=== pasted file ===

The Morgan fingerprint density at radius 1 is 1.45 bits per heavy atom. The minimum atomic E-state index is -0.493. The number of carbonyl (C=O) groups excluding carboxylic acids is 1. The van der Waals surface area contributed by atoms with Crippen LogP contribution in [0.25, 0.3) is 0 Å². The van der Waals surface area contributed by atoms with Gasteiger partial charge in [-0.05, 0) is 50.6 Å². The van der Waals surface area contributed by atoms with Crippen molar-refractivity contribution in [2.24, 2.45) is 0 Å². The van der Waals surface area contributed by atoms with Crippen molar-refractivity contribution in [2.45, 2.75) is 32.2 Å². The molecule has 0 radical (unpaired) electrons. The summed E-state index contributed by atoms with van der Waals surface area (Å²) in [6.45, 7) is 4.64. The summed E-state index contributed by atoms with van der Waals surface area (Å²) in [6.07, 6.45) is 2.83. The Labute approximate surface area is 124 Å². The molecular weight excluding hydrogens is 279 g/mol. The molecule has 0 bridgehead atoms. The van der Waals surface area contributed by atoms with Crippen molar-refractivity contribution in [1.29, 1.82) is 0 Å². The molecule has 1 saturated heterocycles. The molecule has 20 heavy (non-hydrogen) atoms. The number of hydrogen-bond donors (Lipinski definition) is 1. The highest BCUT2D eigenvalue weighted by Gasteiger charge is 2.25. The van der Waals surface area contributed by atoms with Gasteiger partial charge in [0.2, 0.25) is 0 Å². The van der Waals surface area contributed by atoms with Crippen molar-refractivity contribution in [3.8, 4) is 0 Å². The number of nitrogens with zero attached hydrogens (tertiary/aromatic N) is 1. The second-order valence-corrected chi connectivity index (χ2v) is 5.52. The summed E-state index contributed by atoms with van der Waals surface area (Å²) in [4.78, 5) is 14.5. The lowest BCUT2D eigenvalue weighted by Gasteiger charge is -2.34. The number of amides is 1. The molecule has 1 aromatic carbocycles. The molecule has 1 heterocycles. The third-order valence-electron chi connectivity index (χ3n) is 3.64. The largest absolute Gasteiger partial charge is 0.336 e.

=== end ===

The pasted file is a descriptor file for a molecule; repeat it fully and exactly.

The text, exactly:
The Morgan fingerprint density at radius 1 is 1.45 bits per heavy atom. The minimum atomic E-state index is -0.493. The number of carbonyl (C=O) groups excluding carboxylic acids is 1. The van der Waals surface area contributed by atoms with Crippen LogP contribution in [0.25, 0.3) is 0 Å². The van der Waals surface area contributed by atoms with Gasteiger partial charge in [-0.05, 0) is 50.6 Å². The van der Waals surface area contributed by atoms with Crippen molar-refractivity contribution in [2.24, 2.45) is 0 Å². The van der Waals surface area contributed by atoms with Crippen molar-refractivity contribution in [2.45, 2.75) is 32.2 Å². The molecule has 0 radical (unpaired) electrons. The summed E-state index contributed by atoms with van der Waals surface area (Å²) in [6.45, 7) is 4.64. The summed E-state index contributed by atoms with van der Waals surface area (Å²) in [6.07, 6.45) is 2.83. The Labute approximate surface area is 124 Å². The molecular weight excluding hydrogens is 279 g/mol. The molecule has 0 bridgehead atoms. The van der Waals surface area contributed by atoms with Crippen molar-refractivity contribution in [1.29, 1.82) is 0 Å². The molecule has 1 saturated heterocycles. The molecule has 20 heavy (non-hydrogen) atoms. The number of hydrogen-bond donors (Lipinski definition) is 1. The highest BCUT2D eigenvalue weighted by Gasteiger charge is 2.25. The van der Waals surface area contributed by atoms with Gasteiger partial charge in [0.2, 0.25) is 0 Å². The van der Waals surface area contributed by atoms with Crippen molar-refractivity contribution in [3.8, 4) is 0 Å². The number of nitrogens with zero attached hydrogens (tertiary/aromatic N) is 1. The second-order valence-corrected chi connectivity index (χ2v) is 5.52. The summed E-state index contributed by atoms with van der Waals surface area (Å²) in [4.78, 5) is 14.5. The lowest BCUT2D eigenvalue weighted by Gasteiger charge is -2.34. The number of amides is 1. The molecule has 1 aromatic carbocycles. The molecule has 1 heterocycles. The third-order valence-electron chi connectivity index (χ3n) is 3.64. The largest absolute Gasteiger partial charge is 0.336 e.